Shooting Them Dead: Lessons learnt from War Primer 2

explores war imagery, to find out that the photographer is much more than a passive bystander

Photography in disaster areas offers the most tangible case of the barbed ethics integral in that most precise of art form’s management and exhibition.
The victors of this year’s Deutsche Börse Photography Prize, widely considered the most prestigious of its kind, offer a prime example of the merits and dangers that shadow anyone wielding a camera in conflict areas.

Adam Broomberg and Oliver Chanarin pipped several others to the £30,000 prize with their 2011 book War Primer 2. Bromberg and Chanarin visually explore the vicious froth and muck of America’s “war on terror”.

Perhaps it seems ignorant to question anyone brave enough to put their lives on the same knife-edge as foot soldiers in situations as fraught with terror as Iraq and Syria. Injuries and deaths of journalists and photo-journalists happen annually, the consequences of which are poignantly documented in photographer and three-limb amputee Giles Duley’s recent programme Walking Wounded, Return to the Frontline.

It is unquestionably essential to relay accurate information to the public, and it is an incredibly noble incentive that drives one to document danger zones. Photography, the most faithfully mimetic means of documentation, seems the most appropriate for delicate situations’ truths. The methods and presence of those hungry for a story does however fundamentally influence the manner and activity of those fighting. War media is a business like any other, and business requires products in order to survive. These products are capitalised on by books such as War Primer 2, the cameras searching for the gold-mine of blood and gore that will fruit the highest readership back in merry England.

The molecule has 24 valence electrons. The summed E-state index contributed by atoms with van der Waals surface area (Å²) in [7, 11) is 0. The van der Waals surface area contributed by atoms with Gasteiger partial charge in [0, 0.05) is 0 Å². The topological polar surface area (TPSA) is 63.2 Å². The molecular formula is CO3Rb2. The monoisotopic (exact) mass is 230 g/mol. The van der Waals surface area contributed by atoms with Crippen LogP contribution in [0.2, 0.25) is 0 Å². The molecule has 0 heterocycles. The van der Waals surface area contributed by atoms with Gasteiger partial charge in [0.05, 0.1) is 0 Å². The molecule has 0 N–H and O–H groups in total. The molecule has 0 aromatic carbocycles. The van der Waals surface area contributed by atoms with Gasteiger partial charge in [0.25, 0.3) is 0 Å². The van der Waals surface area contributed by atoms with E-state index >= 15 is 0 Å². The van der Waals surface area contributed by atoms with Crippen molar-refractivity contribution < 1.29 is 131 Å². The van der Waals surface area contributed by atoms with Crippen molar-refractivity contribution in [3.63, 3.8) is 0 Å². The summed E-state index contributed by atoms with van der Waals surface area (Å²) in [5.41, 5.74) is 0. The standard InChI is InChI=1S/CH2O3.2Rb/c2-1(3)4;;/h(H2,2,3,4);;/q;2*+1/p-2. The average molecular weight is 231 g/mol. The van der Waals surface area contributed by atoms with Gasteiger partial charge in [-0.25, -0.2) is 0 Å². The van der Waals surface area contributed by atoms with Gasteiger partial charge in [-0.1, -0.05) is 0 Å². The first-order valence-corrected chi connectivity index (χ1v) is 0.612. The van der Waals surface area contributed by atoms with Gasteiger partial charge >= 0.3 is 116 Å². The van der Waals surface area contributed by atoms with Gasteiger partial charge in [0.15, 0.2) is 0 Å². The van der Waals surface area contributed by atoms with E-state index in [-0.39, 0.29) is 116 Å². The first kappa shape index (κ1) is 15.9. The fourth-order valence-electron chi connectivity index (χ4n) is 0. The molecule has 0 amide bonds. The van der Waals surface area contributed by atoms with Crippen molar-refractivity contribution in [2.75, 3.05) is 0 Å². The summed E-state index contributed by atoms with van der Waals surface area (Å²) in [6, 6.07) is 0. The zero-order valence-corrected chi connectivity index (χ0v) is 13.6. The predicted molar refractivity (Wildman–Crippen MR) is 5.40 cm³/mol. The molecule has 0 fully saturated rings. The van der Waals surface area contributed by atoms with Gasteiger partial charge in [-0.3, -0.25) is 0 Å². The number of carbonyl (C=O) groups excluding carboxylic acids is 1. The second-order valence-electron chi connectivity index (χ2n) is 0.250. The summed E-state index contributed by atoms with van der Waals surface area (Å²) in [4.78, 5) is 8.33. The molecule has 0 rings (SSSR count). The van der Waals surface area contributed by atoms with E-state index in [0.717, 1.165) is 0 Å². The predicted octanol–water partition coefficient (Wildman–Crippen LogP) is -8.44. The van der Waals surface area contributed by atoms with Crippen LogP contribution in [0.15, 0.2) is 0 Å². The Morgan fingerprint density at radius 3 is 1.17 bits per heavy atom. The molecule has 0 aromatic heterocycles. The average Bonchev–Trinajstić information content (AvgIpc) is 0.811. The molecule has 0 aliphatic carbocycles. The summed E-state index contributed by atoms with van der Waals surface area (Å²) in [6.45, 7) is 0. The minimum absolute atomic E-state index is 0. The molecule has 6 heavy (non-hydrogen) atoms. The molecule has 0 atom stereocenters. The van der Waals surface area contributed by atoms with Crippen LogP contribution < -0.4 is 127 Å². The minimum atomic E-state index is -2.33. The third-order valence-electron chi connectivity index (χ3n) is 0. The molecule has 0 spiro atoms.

Subjects in War Primer 2 include Arabic women with guns, smiling children swaddled in bombs the size of life-jackets, and soldiers photographing corpses. These harrowing and real topics are sheathed in glossy paper and a platinum cover. They sold out copies, which now sit on glassy coffee tables amidst the comic books of the middle-classes, Vogue and Tatler. Guns and bombs are dismissed by the form they inhabit in the stylized War Primer 2, the images of which were “compressed, uploaded, ripped, squeezed, reformatted, re-edited” to conform to Broomberg and Chanarin’s artistic visions.

The photographer’s rectangle domesticates this experience, demarcating boundaries in a barbaric omission of what lies outside the frame in the given situation. Photos claim unquestionable evidence, and require a certain arrogance in their claim upon truth. No other medium makes such a claim, words and even video evoking far more subjectivity. The saving grace for me of War Primer 2 is short poems beneath each photo, indicating a creative vision over a journalistically genuine one.

Susan Sontag notes how photography is “more than passive observing. Like sexual voyeurism, it is a way of at least tacitly, often explicitly, encouraging whatever is going on to keep on happening”. Attention galvanizes those wishing to prove themselves to the world, with terrorists and soldiers alike energized in front of the cameras in a media-triggered display. A child is more likely to break a window with a stone if his friends egg him on with a camera. The same is true for war atrocities.

The staging process of photography encourages those in conflict areas to continue what they are doing, playing to the cameras. Media attention assigns importance to an event and exacerbates it, in the same way that a bully is encouraged by his peers’ sniggers.

In appropriating images into art the essence of the real situation is immolated and the charred remains offered up as homage to the God of War. War Primer 2 is a powerful masterpiece, but one that questions the dubious role of the media in war zones.

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